The aim of this study was to estimate the risk of adverse birth outcomes for women who underwent nonobstetric surgery during pregnancy compared with those who did not.Background:
Previous research suggests that nonobstetric surgery occurs during 1% to 2% of pregnancies. However, there is limited evidence quantifying risks to the mother or pregnancy of such surgery.Methods:
We examined maternity admissions using hospital administrative data collected between April 1, 2002, and March 31, 2012, and identified pregnancies wherein nonobstetric surgery occurred. We used logistic regression models to determine the adjusted relative risk, attributable risk, and number needed to harm of nonobstetric surgical procedures for adverse birth outcomes.Results:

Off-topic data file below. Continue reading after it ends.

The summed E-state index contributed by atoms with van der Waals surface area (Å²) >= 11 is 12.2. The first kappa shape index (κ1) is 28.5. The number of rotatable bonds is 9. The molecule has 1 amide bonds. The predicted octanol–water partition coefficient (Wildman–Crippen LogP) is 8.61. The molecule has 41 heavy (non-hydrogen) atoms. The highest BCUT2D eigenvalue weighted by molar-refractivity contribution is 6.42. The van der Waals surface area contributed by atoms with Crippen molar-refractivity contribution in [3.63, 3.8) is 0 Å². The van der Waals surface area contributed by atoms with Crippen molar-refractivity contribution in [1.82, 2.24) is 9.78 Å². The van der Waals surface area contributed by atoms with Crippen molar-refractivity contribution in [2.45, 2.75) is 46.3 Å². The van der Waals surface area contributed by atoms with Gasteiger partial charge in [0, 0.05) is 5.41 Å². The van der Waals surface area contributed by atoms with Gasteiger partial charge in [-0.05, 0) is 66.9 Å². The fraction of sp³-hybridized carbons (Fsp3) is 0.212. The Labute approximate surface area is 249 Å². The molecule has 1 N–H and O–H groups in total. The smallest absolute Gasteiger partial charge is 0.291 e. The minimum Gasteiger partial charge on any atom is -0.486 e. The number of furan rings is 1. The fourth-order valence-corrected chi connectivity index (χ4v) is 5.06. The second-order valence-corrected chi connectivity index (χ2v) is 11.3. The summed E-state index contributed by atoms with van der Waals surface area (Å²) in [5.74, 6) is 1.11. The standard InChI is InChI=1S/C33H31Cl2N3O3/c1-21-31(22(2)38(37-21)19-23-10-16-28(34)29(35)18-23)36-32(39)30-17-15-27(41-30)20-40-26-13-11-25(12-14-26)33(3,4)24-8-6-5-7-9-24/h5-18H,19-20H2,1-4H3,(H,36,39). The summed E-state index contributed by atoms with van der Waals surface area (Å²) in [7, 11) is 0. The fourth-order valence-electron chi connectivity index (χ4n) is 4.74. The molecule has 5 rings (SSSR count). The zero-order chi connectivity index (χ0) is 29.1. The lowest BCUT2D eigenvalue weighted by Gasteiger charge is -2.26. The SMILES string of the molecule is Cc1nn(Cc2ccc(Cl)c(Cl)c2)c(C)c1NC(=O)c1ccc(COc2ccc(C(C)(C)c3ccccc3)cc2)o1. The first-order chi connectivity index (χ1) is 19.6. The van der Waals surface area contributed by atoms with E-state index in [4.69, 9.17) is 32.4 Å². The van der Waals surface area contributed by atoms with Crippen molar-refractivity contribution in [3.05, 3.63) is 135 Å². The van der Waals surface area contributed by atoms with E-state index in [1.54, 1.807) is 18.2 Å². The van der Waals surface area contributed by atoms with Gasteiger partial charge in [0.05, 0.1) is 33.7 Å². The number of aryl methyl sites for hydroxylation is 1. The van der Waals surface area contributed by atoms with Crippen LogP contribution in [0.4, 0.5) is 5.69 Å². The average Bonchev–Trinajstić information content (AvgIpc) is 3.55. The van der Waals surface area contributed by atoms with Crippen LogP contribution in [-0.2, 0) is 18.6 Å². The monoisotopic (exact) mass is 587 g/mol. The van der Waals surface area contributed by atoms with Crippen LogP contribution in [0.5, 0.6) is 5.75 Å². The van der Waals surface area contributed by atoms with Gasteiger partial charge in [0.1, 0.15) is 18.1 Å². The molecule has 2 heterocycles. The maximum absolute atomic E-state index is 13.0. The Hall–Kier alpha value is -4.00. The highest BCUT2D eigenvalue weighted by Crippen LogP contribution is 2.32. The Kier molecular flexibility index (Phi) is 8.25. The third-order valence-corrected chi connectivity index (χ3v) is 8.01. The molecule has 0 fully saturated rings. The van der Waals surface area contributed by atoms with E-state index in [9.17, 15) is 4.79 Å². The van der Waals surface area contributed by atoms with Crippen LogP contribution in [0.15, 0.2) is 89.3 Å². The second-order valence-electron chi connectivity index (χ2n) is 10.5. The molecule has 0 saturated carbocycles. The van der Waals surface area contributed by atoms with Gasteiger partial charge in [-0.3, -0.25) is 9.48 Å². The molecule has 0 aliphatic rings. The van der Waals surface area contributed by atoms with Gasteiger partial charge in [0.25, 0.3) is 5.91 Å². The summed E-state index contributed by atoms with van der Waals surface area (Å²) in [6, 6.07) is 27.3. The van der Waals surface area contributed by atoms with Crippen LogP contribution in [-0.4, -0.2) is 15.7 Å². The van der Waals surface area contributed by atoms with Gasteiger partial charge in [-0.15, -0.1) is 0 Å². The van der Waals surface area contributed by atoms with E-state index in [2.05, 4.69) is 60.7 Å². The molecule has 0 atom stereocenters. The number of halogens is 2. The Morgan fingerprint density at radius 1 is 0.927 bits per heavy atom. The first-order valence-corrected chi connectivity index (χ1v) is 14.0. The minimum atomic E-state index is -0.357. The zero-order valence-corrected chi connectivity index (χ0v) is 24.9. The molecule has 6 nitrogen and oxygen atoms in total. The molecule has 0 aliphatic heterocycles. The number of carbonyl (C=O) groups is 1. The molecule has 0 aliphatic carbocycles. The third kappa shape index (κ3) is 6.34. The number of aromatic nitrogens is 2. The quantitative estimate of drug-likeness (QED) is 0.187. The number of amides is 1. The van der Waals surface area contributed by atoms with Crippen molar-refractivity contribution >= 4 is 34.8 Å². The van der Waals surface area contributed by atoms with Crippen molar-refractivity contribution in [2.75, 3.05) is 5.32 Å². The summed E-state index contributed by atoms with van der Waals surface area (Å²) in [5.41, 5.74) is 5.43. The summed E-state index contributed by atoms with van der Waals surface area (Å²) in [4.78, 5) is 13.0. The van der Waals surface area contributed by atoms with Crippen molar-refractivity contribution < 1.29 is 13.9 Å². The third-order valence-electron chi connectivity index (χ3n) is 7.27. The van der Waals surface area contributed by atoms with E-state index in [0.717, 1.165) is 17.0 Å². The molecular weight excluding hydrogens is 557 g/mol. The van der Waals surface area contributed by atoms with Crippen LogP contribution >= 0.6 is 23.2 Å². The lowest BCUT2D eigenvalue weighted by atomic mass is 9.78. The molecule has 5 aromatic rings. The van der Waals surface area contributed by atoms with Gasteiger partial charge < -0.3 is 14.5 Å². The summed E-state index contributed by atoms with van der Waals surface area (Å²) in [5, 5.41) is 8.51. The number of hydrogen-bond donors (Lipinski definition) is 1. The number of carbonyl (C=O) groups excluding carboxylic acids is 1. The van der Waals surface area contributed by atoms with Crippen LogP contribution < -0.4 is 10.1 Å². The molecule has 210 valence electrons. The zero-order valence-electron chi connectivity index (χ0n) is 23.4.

We identified 6,486,280 pregnancies. In 47,628 of these pregnancies, nonobstetric surgery had occurred. We found that nonobstetric surgery during pregnancy was associated with a higher risk of adverse birth outcomes, although the attributable risk was generally low. We estimated that every 287 surgical operations were associated with 1 additional stillbirth, every 31 operations associated with 1 additional preterm delivery, every 39 operations associated with 1 additional low birth weight baby, every 25 operations associated with 1 additional caesarean section, and every 50 operations associated with 1 additional long inpatient stay.Conclusions:
Although we have no means of disentangling the effect of the surgery from the effect of the underlying condition, we found that the risk associated with nonobstetric surgery was relatively low, confirming that surgical procedures during pregnancy are generally safe. We believe that our findings improve upon previous research, and are useful reference points for any discussion of risk with prospective patients.